0611CT1603

400 Hz Applications

Impact on Protective Devices

The current in 400 Hz systems have higher losses caused by eddy currents and an increase in the skin effect (reduction in the useful cross-sectional area of conductors). The higher losses cause additional temperature rise in circuit breakers subjected to the higher frequency current. To remain within the rated temperature-rise limits of devices, current derating is required. On circuit breakers equipped with thermal-magnetic trip units, the current rating (In) must be derated and the magnetic trip setting Im must be increased.

NOTE: The following derating information pertains to 3Ø applications. For 1Ø applications, please contact Schneider Electric for additional information.

Breaking Capacity in 400 Hz, 480 V Systems

Power levels of 400 Hz applications rarely exceed a few hundred kW with relatively low short circuit currents, generally not exceeding four times the rated current.

Circuit Breaker

Max. Breaking Capacity AIR at 400 Hz

B-frame

10 kA

Thermal-Magnetic Trip Units

Thermal-magnetic trip units require the current rating (In) to be derated and the magnetic trip setting (Im) to be increased.

Current Rating (In) and Magnetic Trip Setting (Im) Rerating

Circuit Breaker

Maximum Setting Coefficient

Max Ir Setting at
400 Hz

Magnetic Im Coefficient at 400 Hz

B-Frame, 125 A

0.9

112

1.6

Shunt Trip (MX) or Undervoltage Trip (MN) Voltage Release at 400 Hz and 440 V

Undervoltage releases (MN) rated 24 Vac/dc, 48 Vac/dc, or 110/130 Vac/dc are 400 Hz compliant with their nominal voltages. For voltages greater than 110/130 Vac/dc, please contact Schneider Electric for additional information.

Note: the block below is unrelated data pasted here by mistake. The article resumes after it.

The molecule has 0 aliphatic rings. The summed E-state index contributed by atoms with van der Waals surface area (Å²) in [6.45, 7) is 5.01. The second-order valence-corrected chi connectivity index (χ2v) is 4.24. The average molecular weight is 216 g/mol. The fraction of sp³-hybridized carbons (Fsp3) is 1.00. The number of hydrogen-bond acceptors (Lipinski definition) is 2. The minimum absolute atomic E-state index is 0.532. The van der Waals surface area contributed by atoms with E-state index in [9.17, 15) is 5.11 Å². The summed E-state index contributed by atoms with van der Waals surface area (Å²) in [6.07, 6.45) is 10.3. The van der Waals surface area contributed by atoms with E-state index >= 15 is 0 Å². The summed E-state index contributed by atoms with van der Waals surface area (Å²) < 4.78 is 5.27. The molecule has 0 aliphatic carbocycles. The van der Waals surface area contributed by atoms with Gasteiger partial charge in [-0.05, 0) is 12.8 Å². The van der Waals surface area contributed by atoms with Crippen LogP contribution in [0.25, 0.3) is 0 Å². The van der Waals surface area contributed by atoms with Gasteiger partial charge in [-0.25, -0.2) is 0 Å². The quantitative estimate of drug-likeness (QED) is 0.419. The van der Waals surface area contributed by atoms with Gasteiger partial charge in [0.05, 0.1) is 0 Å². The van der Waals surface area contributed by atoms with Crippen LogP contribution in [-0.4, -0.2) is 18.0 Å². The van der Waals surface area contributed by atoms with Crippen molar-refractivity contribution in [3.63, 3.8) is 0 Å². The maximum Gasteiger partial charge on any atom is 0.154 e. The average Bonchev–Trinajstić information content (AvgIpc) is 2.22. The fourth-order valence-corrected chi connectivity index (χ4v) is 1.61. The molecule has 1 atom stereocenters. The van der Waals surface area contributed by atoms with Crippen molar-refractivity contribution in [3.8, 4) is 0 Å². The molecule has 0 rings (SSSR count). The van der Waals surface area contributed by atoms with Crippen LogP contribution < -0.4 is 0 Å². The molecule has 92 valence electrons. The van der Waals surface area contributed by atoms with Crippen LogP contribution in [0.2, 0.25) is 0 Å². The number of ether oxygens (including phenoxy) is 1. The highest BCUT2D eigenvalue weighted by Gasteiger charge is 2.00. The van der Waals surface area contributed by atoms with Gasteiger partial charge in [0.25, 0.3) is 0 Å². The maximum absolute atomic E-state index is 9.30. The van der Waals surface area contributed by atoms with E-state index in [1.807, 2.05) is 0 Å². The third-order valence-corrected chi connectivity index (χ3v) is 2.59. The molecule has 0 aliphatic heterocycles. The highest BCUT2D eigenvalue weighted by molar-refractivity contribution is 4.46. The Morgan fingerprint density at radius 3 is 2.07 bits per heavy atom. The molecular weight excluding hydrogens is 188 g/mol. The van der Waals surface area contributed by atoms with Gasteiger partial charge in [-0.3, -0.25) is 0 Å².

For all voltages of shunt trips (MX), please contact Schneider Electric for additional information.

Power Loss and Resistance Per Pole

Thermal power loss values are used to calculate total temperature rise in the equipment in which the circuit breakers are installed. The values indicated in the tables below are typical values for a device at full rated load and 50/60 Hz.

  • Power Loss per Pole (P/pole) in Watts (W)

    • The value indicated is the power loss at In, 50/60 Hz, for a three-pole or four-pole circuit breaker. Measurement and calculation of power loss are carried out in compliance with Annex G of standard IEC 60947–2.

  • Resistance per pole (R/pole) in milliohms (mΩ)

    • The value of the resistance per pole is provided as a general indication for a new device.

    • The value of the contact resistance is determined on the basis of the measured voltage drop, in accordance with the manufacturer’s test procedure.
      NOTE: This measurement is not sufficient to determine the quality of the contacts, i.e. the capacity of the circuit breaker to carry its rated curent.

  • Calculation of the total power loss

    • Total power loss at full rated load and 50/60 Hz is equal to power losses per pole multiplied by the number of poles.

Power Loss and Resistance Per Pole

Rating

Power Loss
P / Pole (W)

Resistance per Pole
R Total / Pole (mΩ)

15

10.7

2.4

20

5.7

2.3

25

4.6

2.9

30

2.9

2.6

35

2.7

3.3

40

2.3

3.6

45

2.0

4.0

50

1.8

4.6

60

1.5

5.3

70

1.1

5.5

80

1.0

6.5

90

0.9

7.6

100

0.8

7.6

110

0.6

7.8

125

0.6

9.4

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